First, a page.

A question that’s frequently asked with regards to restoration surgery is: do hair transplants turn grey? Considering how the colour of the hair is associated with youthfulness, greying can be a cause of concern among patients. Some even wonder whether the change in their hair colour is the result of the surgery itself.
In truth, a transplantation surgery does not change the natural hair colour. Going grey post-op is something you might experience regardless of whether you had surgery or not. This is because many people experience natural age-related hair greying. In some cases, however, grey hair can be indicative of another health condition.
Can Transplanted Hair Become Grey?
Transplanted hair can turn grey, but most likely due to reasons unrelated to the surgery. A hair transplant is based on the concept of “donor dominance,” which means that hair grafts retain the characteristics of the donor area even after they’ve been relocated to the balding areas of the scalp.
The donor area refers to the back and the sides of the side from where the hair is extracted and harvested for implantation. Since we don’t normally see the back of our heads as frequently as the front and top parts, it’s possible to be unaware of any grey hairs there until after they’ve been transplanted to the front.
Grey hair after a hair transplant can also be coincidental with other circumstances. For one, ageing naturally results in the greying of hair, also known as canities. According to Colorado State University’s Center for Healthy Aging, melanin, which is produced by melanocytes in hair follicles, is what gives the hair its characteristic colour. Ageing reduces the number of melanocytes, which results in the lowering of melanin production. Consequently, the hair becomes less pigmented, making it look silver-grey.
As reported in a 2020 review published in Skin Appendage Disorders, Caucasians are usually affected by it greying in their mid-30s, Asians in their late-30s and Africans in their mid-40s. But it can also occur prematurely and be considered so if it affects Caucasians younger than 20, Asians younger than 25 and Africans before 30. Some of the outlined causes of premature greying are as follows:
- Nutritional deficiencies (vitamin B12, iron, protein, copper)
- Vegan diet
- Being prone to developing allergic illnesses (atopy)
Other causes of hair greying can include conditions like vitiligo, alopecia areata, thyroid issues, UV radiation, smoking, and stress, among others. Of course, the genetics of an individual have also been largely implicated. In any case, you should consult with a medical professional for an accurate diagnosis.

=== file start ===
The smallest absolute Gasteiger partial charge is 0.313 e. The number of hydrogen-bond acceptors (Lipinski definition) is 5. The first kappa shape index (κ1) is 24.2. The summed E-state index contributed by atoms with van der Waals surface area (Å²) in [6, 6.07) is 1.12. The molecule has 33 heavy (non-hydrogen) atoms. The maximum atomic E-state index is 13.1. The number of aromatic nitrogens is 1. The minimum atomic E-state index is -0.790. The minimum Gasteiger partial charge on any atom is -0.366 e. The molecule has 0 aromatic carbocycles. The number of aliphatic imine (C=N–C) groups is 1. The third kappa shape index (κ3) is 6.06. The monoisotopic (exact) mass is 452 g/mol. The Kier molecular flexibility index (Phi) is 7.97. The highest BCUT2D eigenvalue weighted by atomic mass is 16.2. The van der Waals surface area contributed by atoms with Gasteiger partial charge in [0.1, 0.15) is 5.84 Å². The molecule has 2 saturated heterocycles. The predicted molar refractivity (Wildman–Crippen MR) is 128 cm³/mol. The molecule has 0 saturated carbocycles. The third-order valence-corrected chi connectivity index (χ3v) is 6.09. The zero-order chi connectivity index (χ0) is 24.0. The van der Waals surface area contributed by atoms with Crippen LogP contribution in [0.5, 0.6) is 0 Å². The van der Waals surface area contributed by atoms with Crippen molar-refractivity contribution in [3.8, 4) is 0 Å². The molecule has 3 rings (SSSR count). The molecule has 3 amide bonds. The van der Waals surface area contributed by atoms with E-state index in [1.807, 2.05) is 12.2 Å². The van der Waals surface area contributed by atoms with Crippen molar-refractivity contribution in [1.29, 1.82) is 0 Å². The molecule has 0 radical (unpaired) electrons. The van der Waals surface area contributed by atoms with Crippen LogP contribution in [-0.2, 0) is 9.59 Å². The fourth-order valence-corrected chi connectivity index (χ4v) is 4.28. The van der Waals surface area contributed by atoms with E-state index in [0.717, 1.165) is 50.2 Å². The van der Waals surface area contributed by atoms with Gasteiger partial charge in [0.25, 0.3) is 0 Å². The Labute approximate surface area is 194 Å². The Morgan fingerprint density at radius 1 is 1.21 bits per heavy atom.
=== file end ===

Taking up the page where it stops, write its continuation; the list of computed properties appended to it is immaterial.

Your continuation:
Can A Hair Transplant Remove Grey Hair?
A hair transplant is meant to restore hair, so removing hair, even if it’s grey, would be counterintuitive to its goal. Keep in mind that a hair transplant draws on a limited store of donor hair at the back of your head.
According to a 2018 study published in the Journal of Cutaneous and Aesthetic Surgery, safely, around 6000 hair follicles can be extracted from the back of the head of an average person for a hair transplant.
It might sound like a lot, but in actuality, if you have experienced extensive hair loss, you can end up needing a large number of grafts (which can very well exceed 6,000). If too many grafts are removed from the back, it can leave the donor area permanently patchy.
Moreover, you should note that new grafts don’t grow out in place of those that have been extracted. Therefore, practically, you wouldn’t want to permanently remove perfectly healthy hair grafts even if they’re grey in colour.
Can Grey Hair Be Transplanted?
You can undergo a hair transplant surgery regardless of what colour your hair is. Grey hair can very well be transplanted, and you can achieve very satisfactory results with the procedure.
As highlighted by the International Society of Hair Restoration Surgery (ISHRS), it’s a misconception that grey hair is not healthy enough for a hair transplant. If that were the case, such hair wouldn’t be transplanted. But as it’s been seen, grey hair grafts can take very successfully and continue to grow like normal hair.
Can Hair Be Bleached After Hair Transplantation?
You can bleach your hair after a transplantation surgery, but your surgeon might advise you against it for a certain period of time. It’s because the harsh chemicals in bleaching agents might damage your scalp and the hair on it.
It’s possible that you might be advised to refrain from bleaching your hair for 6 months or so post-op, but only your surgeon can best inform you on this.
Do hair transplants go grey? Transplanted hair is your natural hair, so it can go grey as a result of different factors, such as ageing, genetics, nutrition, health problems, etc.
And keep in mind it’s also possible that the hair at the back of your head might already be greying without you noticing them. So, when they’re placed at the front after the surgery, you might think that it’s what changed the hair colour.
In any case, if you’re experiencing greying, you should consider getting in touch with a board-certified medical professional.
Reviewed and approved by Trichologist Yaprak Yazan